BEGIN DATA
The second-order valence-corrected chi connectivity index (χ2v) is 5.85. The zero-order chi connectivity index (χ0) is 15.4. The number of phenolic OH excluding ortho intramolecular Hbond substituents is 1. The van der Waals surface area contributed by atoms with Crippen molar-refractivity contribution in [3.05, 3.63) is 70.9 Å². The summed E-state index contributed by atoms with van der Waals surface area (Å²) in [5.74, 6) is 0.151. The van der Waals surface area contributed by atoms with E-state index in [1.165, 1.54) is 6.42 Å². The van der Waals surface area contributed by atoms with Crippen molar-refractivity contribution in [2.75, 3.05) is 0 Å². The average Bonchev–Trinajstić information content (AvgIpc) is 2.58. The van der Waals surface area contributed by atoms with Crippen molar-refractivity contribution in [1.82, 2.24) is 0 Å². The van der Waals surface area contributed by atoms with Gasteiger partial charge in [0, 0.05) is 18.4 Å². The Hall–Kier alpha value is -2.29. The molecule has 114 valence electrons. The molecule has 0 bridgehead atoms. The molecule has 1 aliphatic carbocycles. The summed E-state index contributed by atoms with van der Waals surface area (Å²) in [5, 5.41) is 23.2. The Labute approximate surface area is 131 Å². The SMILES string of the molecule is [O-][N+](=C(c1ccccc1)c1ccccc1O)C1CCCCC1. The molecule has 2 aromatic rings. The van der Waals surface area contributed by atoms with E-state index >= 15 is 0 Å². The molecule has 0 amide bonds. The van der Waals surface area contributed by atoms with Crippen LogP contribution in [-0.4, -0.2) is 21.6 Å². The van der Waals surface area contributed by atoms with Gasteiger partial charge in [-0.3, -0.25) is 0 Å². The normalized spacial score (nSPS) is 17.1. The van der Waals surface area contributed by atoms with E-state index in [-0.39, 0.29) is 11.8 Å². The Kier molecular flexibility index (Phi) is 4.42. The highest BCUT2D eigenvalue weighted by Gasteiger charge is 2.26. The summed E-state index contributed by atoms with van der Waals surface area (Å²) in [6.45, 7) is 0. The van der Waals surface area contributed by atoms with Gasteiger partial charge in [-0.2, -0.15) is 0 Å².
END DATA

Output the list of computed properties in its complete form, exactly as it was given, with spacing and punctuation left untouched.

The second-order valence-corrected chi connectivity index (χ2v) is 5.85. The zero-order chi connectivity index (χ0) is 15.4. The number of phenolic OH excluding ortho intramolecular Hbond substituents is 1. The van der Waals surface area contributed by atoms with Crippen molar-refractivity contribution in [3.05, 3.63) is 70.9 Å². The summed E-state index contributed by atoms with van der Waals surface area (Å²) in [5.74, 6) is 0.151. The van der Waals surface area contributed by atoms with E-state index in [1.165, 1.54) is 6.42 Å². The van der Waals surface area contributed by atoms with Crippen molar-refractivity contribution in [2.75, 3.05) is 0 Å². The average Bonchev–Trinajstić information content (AvgIpc) is 2.58. The van der Waals surface area contributed by atoms with Crippen molar-refractivity contribution in [1.82, 2.24) is 0 Å². The van der Waals surface area contributed by atoms with Gasteiger partial charge in [0, 0.05) is 18.4 Å². The Hall–Kier alpha value is -2.29. The molecule has 114 valence electrons. The molecule has 0 bridgehead atoms. The molecule has 1 aliphatic carbocycles. The summed E-state index contributed by atoms with van der Waals surface area (Å²) in [5, 5.41) is 23.2. The Labute approximate surface area is 131 Å². The SMILES string of the molecule is [O-][N+](=C(c1ccccc1)c1ccccc1O)C1CCCCC1. The molecule has 2 aromatic rings. The van der Waals surface area contributed by atoms with E-state index >= 15 is 0 Å². The molecule has 0 amide bonds. The van der Waals surface area contributed by atoms with Crippen LogP contribution in [-0.4, -0.2) is 21.6 Å². The van der Waals surface area contributed by atoms with Gasteiger partial charge in [-0.3, -0.25) is 0 Å². The normalized spacial score (nSPS) is 17.1. The van der Waals surface area contributed by atoms with E-state index in [-0.39, 0.29) is 11.8 Å². The Kier molecular flexibility index (Phi) is 4.42. The highest BCUT2D eigenvalue weighted by Gasteiger charge is 2.26. The summed E-state index contributed by atoms with van der Waals surface area (Å²) in [6.45, 7) is 0. The van der Waals surface area contributed by atoms with Gasteiger partial charge in [-0.2, -0.15) is 0 Å².